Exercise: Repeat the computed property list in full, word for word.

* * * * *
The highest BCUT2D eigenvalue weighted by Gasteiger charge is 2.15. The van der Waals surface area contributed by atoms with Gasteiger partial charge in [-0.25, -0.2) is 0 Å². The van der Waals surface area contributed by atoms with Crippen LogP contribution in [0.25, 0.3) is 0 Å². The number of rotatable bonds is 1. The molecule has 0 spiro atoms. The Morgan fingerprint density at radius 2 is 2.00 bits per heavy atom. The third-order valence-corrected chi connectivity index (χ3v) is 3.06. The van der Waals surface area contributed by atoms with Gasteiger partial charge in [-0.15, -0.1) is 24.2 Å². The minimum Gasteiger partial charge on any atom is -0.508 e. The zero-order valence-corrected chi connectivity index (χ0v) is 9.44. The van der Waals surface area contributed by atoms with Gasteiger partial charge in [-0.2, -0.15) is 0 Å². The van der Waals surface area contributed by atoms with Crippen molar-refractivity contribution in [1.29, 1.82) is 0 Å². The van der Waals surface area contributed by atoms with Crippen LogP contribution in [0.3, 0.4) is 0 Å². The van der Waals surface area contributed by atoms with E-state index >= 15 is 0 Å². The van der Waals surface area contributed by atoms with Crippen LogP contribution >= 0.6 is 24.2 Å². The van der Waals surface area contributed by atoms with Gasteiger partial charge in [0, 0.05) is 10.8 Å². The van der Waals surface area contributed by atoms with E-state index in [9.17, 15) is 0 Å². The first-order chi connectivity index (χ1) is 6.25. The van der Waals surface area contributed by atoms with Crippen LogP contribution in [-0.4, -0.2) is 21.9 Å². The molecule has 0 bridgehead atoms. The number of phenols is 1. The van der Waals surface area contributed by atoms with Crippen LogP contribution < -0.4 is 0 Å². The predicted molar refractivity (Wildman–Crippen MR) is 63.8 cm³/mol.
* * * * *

The highest BCUT2D eigenvalue weighted by Gasteiger charge is 2.15. The van der Waals surface area contributed by atoms with Gasteiger partial charge in [-0.25, -0.2) is 0 Å². The van der Waals surface area contributed by atoms with Crippen LogP contribution in [0.25, 0.3) is 0 Å². The number of rotatable bonds is 1. The molecule has 0 spiro atoms. The Morgan fingerprint density at radius 2 is 2.00 bits per heavy atom. The third-order valence-corrected chi connectivity index (χ3v) is 3.06. The van der Waals surface area contributed by atoms with Gasteiger partial charge in [-0.15, -0.1) is 24.2 Å². The minimum Gasteiger partial charge on any atom is -0.508 e. The zero-order valence-corrected chi connectivity index (χ0v) is 9.44. The van der Waals surface area contributed by atoms with Gasteiger partial charge in [-0.2, -0.15) is 0 Å². The van der Waals surface area contributed by atoms with Crippen molar-refractivity contribution in [1.29, 1.82) is 0 Å². The van der Waals surface area contributed by atoms with Crippen LogP contribution in [0.3, 0.4) is 0 Å². The van der Waals surface area contributed by atoms with E-state index >= 15 is 0 Å². The van der Waals surface area contributed by atoms with Crippen LogP contribution >= 0.6 is 24.2 Å². The van der Waals surface area contributed by atoms with Gasteiger partial charge in [0, 0.05) is 10.8 Å². The van der Waals surface area contributed by atoms with E-state index in [9.17, 15) is 0 Å². The first-order chi connectivity index (χ1) is 6.25. The van der Waals surface area contributed by atoms with Crippen LogP contribution in [-0.4, -0.2) is 21.9 Å². The molecule has 0 bridgehead atoms. The number of phenols is 1. The van der Waals surface area contributed by atoms with Crippen LogP contribution < -0.4 is 0 Å². The predicted molar refractivity (Wildman–Crippen MR) is 63.8 cm³/mol.